Inside this Food Report
Hard to believe we are in July already and things are heating up quickly here in the Northwest! Temperatures are forecasted to be 90 to 110 degrees F in Eastern Washington and Oregon for the next week. This means we expect a sizeable amount of AAC grade peas and processors are struggling to get all the fields processed. We are already hearing about a tight pea market so please read more in our crop section.
We also reported below we are expecting a good blueberry crop this season and most processors are still optimistic as there is still a month to go before blueberry processing, however with the predicted high temperatures for the next week in Western Washington and Oregon this could change the situation rather quickly. We have already heard that the unusual humidity in Oregon has hurt the strawberry crop and raspberries which started this week are getting off to a rough start as rain and extreme heat have caused mold issues.
Last season we were in the middle of severe drought in the Midwest corn belt region and this season our concerns are rain and flooding in that region. Heavy rain and cool weather has delayed plantings. What a difference a year can make.
Summer time for most of us in the food industry means making sure our contracts are being met with the quality and price our customers require and our work schedules can become very hectic. The Noon team is already on the road making sure our customers receive the safest and highest quality product available. We look forward to seeing all of our processors soon and once again thank them all for an incredible job of keeping Noon supplied with the most delicious and nutritious vegetables and fruits!
United States: The Northwest pea harvest is underway. A spring frost caused some growers to lose acres. Rainy weather in June delayed harvesting as pea combines could not get into the wet and muddy fields. Temperatures for the first week of July are expected to be over the 100 degreee F mark. Pea yields are expected to be down as processors are struggling to get the peas harvested and processed as quickly as possible due to bunching. The pea market will remain firm. We are anticipating the Northwest pea harvest to conclude mid to end July.
Corn season is approaching in the Northwest and all indications to date is that crop conditions are good. Most Northwest processors will begin corn production end July/first week August. However with the expected high temperatures for the first part of July this could speed things up.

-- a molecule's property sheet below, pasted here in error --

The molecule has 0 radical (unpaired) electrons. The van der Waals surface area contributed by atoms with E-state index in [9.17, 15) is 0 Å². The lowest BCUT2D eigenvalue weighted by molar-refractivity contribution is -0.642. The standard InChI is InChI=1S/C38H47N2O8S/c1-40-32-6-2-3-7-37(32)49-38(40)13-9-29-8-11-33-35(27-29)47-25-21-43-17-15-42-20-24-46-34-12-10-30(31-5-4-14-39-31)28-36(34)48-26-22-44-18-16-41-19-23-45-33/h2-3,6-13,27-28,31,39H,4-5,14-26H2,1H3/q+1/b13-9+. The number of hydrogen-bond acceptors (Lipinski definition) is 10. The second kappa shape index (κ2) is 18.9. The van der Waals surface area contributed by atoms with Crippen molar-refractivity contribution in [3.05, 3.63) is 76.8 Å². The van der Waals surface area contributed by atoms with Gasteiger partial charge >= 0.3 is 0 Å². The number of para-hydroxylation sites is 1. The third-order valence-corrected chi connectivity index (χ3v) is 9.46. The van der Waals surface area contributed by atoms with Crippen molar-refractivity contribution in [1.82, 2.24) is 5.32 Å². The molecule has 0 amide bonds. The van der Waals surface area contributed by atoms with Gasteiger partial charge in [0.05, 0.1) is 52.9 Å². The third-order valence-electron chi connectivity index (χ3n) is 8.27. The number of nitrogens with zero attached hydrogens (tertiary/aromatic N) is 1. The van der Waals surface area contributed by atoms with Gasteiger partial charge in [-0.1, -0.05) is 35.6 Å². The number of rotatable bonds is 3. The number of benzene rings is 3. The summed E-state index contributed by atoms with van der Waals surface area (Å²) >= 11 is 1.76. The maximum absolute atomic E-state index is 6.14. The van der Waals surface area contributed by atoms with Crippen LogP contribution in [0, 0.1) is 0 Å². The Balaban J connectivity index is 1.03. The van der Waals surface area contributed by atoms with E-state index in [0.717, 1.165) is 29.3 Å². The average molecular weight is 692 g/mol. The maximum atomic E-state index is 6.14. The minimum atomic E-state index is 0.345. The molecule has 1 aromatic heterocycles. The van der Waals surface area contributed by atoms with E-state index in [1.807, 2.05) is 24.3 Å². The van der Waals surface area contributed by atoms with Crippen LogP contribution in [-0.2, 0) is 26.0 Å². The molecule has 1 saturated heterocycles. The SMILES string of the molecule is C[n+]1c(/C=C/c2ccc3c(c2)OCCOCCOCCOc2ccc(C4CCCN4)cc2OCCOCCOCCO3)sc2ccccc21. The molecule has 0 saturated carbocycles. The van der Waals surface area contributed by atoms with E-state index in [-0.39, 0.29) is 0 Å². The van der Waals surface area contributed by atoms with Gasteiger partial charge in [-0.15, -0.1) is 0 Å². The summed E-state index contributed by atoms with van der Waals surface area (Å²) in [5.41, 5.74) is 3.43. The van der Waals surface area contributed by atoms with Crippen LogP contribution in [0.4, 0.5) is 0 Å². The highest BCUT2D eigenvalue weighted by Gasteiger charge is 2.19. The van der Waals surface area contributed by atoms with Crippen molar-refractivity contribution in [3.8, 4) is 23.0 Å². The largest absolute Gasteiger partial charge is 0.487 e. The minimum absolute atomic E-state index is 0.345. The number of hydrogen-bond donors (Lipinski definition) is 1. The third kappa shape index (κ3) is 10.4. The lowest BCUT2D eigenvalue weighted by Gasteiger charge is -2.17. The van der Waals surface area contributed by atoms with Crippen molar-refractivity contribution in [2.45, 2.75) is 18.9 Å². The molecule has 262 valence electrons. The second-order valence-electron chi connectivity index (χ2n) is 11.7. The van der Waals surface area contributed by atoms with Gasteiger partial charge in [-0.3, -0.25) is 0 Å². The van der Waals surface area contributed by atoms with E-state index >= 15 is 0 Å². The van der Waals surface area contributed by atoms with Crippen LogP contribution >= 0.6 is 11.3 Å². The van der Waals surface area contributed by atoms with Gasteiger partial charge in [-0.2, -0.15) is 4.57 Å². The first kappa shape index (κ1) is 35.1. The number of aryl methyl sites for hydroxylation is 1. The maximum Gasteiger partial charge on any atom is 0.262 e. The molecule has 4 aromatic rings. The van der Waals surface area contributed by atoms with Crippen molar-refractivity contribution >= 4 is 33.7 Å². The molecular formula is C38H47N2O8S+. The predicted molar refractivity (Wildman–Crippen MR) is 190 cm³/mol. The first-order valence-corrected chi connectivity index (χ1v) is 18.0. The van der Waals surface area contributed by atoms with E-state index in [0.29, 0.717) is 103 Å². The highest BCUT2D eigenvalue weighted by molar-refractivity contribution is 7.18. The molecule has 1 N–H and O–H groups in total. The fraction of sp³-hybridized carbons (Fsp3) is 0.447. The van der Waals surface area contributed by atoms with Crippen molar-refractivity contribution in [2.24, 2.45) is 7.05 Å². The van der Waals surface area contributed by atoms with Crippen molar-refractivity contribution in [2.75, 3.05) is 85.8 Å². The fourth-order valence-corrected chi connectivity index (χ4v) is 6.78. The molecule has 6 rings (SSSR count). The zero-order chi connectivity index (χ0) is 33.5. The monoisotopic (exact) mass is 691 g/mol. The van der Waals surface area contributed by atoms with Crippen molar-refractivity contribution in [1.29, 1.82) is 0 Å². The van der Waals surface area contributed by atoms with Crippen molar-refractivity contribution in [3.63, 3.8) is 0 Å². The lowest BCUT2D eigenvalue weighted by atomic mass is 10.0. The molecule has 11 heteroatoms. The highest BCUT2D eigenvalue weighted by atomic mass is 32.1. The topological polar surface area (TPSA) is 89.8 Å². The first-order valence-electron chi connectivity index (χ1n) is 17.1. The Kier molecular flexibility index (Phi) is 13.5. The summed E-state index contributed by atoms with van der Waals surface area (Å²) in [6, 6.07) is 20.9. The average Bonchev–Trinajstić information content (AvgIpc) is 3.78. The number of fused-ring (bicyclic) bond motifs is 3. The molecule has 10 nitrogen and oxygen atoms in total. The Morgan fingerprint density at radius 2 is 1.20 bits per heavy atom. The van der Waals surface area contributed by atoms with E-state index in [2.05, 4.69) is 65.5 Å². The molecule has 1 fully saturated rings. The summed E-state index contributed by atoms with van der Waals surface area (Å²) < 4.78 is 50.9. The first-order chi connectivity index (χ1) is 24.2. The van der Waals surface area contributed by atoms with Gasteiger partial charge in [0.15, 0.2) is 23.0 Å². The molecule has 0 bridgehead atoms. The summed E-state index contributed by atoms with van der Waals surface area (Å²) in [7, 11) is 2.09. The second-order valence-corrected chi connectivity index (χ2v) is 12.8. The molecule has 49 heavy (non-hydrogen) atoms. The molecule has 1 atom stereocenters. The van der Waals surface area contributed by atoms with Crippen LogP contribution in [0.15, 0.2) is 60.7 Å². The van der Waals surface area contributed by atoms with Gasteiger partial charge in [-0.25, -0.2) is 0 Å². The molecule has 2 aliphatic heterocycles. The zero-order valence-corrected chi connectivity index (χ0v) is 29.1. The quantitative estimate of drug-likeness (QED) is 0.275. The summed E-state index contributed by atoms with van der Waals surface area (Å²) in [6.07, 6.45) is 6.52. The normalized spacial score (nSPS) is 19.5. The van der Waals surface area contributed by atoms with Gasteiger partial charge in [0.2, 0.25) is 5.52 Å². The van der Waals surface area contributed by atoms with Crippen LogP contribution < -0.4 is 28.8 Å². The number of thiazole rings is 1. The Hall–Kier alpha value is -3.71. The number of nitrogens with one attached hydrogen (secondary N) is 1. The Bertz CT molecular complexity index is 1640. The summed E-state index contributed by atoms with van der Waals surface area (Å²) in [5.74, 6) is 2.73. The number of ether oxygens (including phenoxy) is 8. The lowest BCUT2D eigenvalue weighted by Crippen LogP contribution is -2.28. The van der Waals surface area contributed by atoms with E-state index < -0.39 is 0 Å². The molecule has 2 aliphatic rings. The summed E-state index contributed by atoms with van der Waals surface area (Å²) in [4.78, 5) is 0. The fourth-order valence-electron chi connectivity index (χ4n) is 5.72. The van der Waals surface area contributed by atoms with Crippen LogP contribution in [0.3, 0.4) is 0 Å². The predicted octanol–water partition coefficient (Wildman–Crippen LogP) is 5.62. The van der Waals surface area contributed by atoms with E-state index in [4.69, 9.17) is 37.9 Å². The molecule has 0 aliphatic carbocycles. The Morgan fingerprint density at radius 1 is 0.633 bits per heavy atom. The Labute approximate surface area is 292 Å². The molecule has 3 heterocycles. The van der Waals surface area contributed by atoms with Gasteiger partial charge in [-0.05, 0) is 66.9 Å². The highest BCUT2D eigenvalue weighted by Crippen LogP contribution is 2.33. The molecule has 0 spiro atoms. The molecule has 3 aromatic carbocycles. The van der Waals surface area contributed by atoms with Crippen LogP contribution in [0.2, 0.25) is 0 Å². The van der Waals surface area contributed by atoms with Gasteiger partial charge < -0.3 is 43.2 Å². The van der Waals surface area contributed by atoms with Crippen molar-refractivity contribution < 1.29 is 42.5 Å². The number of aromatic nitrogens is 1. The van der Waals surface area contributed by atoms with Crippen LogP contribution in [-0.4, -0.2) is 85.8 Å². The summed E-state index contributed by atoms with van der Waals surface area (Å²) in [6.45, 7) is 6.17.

Minnesota experienced wet field conditions which slowed down corn plantings. Planting will likely continue into the second week of July. Temperatures in the Minnesota area are expected to be in the mid 80 to low 90 degree F range.
In general the Midwest corn belt region of the United States experienced heavy rain this spring which flooded fields and caused planting delays. As of June 23, 2013 based on the Farmland Forecast 96% of the U.S. corn crop (sweet and grain corn) has emerged which is down 3% from the five year average. It has also been reported that the heavy rains and flooding in some Midwest corn growing areas has caused increased soil erosion which could affect grain corn.
Potato crop in Washington, Oregon and Idaho are reported as good . Harvest in the Columbia Basin is expected to begin July. High temperature are being reported for the first part of July in the Columbia Basin , however most growers advise that the high temperatures should not affect the crop. Inventory of French fries are currently at their highest levels since 2009.
The blueberry crop in Oregon and Washington are looking ideal this season. Favorable weather conditions for blueberries will yield high quality fruit. Oregon is expected to produce approximately 70 million pounds of blueberries. Washington State and British Colombia both expect bumper crops as well. British Columbia expects a 5 to 10 percent increase in yields due to favorable weather conditions. Oregon, Washington and British Colombia region anticipate blueberry harvest to begin end July first week August. With anticipated good yields and high inventory in the freezer expect blueberry prices to be lower than last season.
On the other hand raspberries have gotten off to a rocky start. Harvesting has just begun and due to earlier rain and now extreme heat and humidity processors are having to deal with mold and rot issues. Some fields are going directly into juice. There is still time left to recover but if temperatures continue to be high the raspberry crop could be in trouble.
Washington State cherry crop experienced poor pollination and rain which has resulted in lower cherry yields for the month of June. Growers are hoping for better volumes in July. Prices remain strong.
Last year Michigan State suffered a disastrous year on fruit. A spring freeze in 2012 resulted in a pack 12.5 million lbs. of tart cherries. This season due to ideal weather conditions, Michigan is expecting a 208 million lb. pack . Michigan will also produce approximately 104 million lbs of cultivated blueberries.
Mexico: The rainy season is beginning in Mexico. As rainy season progresses volumes of broccoli and cauliflower to the processor will decline.
Guatemala: Broccoli season will commence this month as middle to end July marks the beginning of peak season for broccoli in Guatemala. Conditions are good and yields and quality are anticipated to be excellent this season.
Chile: It is off season in Chile and most processing plants are closed for routine maintenance and factory update.
Europe: Hungary’s pea crop is expected to be 2 weeks late due to spring rain which hindered plantings. Weather has now turned warm which may cause bunching. Most of Europe experienced a cold and wet spring which will result in most crops such as potatos, corn , and peas being delayed. Increases in raw material cost have resulted in higher prices this season out of Europe. Floods in Italy’s Umbria region affected wheat production while Ireland’s weather had an impact on fodder production for livestock. Poland is anticipating a good and plentiful strawberry crop and prices are low.